Countries facing water crisis are increasingly adopting desalination for industrial and domestic use
With 30% of the world’s fresh water, but only 8% of the population, one would not expect Latin America to be facing water crisis, but headlines in past decades tell a different story. Central American drought is driving migration. In North America, Mexico City residents sometimes have no water for weeks. In South America, violent protests have erupted in Chile over high water prices. Water that is available often is of poor quality, and climate change is just making matters worse.
Uneven Distribution of Water
While there is no shortage of fresh water in the wider region of Latin America, the water found in remote parts of the Amazon basin and frozen in the glaciers of rugged Patagonia do not help water stress in Latin America’s 20 largest cities. The Gulf of Mexico Basin, the South Atlantic Basin, and the La Plata Basin, which host water-intensive industry, have “40% of the population but only 10% of the water.”
In the past 20 years, population-driven rural-to-urban migration and rising living standards have contributed to further demands on municipal water services like drinking water and sanitation. Wastewater treatment has not kept pace, contributing to pollution of surface and groundwater. And climate change is driving more frequent and severe drought. But while there may be uneven distribution of fresh water, saltwater is widely available.
Industry Driving Desalination Progress
Desalination has been used in Latin America since the late 1800s but has not attracted headlines the way it has in other parts of the world, probably because its growth has been around smaller, lower-profile plants.
With a population of more than 650 million facing water scarcity, Latin America is now one of the largest emerging markets for seawater and brackish water desalination. The Latin American desalination market began to attract notice in 2012 with demand for reverse osmosis (RO) and nanofiltration membranes for mining and oil exploration. Early on, RWL Water, which later merged with Emefcy to form Fluence, was also drawn to Latin America. Fluence CEO Henry Charrabé explained:
One of the markets that, to us, was most interesting was Latin America. […] We’ve built a significant reference there and our Argentinian company is going to move into a larger, new facility. There are still tremendous opportunities for us in Latin America. Key projects are mostly in desalination.
Fluence has since participated in the desalination revolution sparked by RO advances in Israel over the past decade. Fluence’s technology, packaging, and products have led the way in offering highly scalable options, from the smallest Smart Packaged NIROBOX™ desalination plants, which are housed in shipping containers, to larger-scale options based on NIROFLEX desalination building blocks, as well as custom conventional plants.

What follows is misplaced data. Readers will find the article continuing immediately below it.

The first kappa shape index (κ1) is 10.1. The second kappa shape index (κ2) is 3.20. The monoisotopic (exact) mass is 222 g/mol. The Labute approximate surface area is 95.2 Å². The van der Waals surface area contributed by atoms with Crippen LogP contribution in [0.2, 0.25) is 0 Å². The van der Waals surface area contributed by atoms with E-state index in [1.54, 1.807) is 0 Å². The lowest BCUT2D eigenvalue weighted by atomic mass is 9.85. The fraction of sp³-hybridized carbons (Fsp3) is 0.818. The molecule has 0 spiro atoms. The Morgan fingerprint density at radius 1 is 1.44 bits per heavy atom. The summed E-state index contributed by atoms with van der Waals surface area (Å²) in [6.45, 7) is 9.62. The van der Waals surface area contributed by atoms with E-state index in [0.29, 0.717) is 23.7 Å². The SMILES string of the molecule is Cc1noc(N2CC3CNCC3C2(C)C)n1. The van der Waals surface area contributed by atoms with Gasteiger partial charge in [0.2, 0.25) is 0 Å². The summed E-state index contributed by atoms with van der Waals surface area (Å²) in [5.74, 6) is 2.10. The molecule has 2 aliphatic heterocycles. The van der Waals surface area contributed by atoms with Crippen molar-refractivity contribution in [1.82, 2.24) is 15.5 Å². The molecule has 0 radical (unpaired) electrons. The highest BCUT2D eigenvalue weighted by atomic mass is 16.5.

A good example of NIROBOX’s small footprint and unobtrusive operation can be found in Costa Rica, where a NIROBOX plant is hidden away in the tropical jungle to provide fresh desalinated water for the Reserva Conchal resort without disturbing its pristine setting.
In Brazil, Fluence is building a desalination plant for a steel manufacturer that will start at a capacity of 12,000 m3/d. The modular Fluence design allows for seamless scaling to the plant’s final planned capacity of 36,000 m3/d, which would make it the largest seawater RO desalination plant in South America.
With more than 30 desalination projects already underway in 2020, more than $25 billion is slated for desalination investment in Latin America.
Peru and Chile lead desalination in the region, predominantly with seawater desalination.
In Peru, desalination is used for agriculture, industry, and municipal water. Agriculture accounts for more than 70% of water use in Peru, so the government now considers seawater desalination a national goal and is sponsoring the construction of plants.
In Chile, desalination is used extensively for mining and for municipal water, primarily in the arid north. In 2016, the legislature ordered studies to determine how desalination facilities could be used in the most drought-affected areas. The copper mining industry in Chile projects a 10% increase in water use in 2021, the biggest one-year water consumption increase in Chile’s mining sector. And, water use is expected to increase 66% to 24.6 m3/s by 2025.
Because the country has banned the use of fresh water for mining, 18 desalination projects have now been initiated, including approval for Chile’s Codelco $1 billion desalination plant, which would be the second-largest desalination plant in the country. The solar photovoltaic powered desalination project has gained permits and initial investment of $500 million. It would be the first large-scale, solar-powered desalination plant and the largest seawater reverse osmosis desalination plant in Latin America.
Contact Fluence, a global company with a wealth of Latin American desalination experience, to make cost-effective desalination happen on any scale.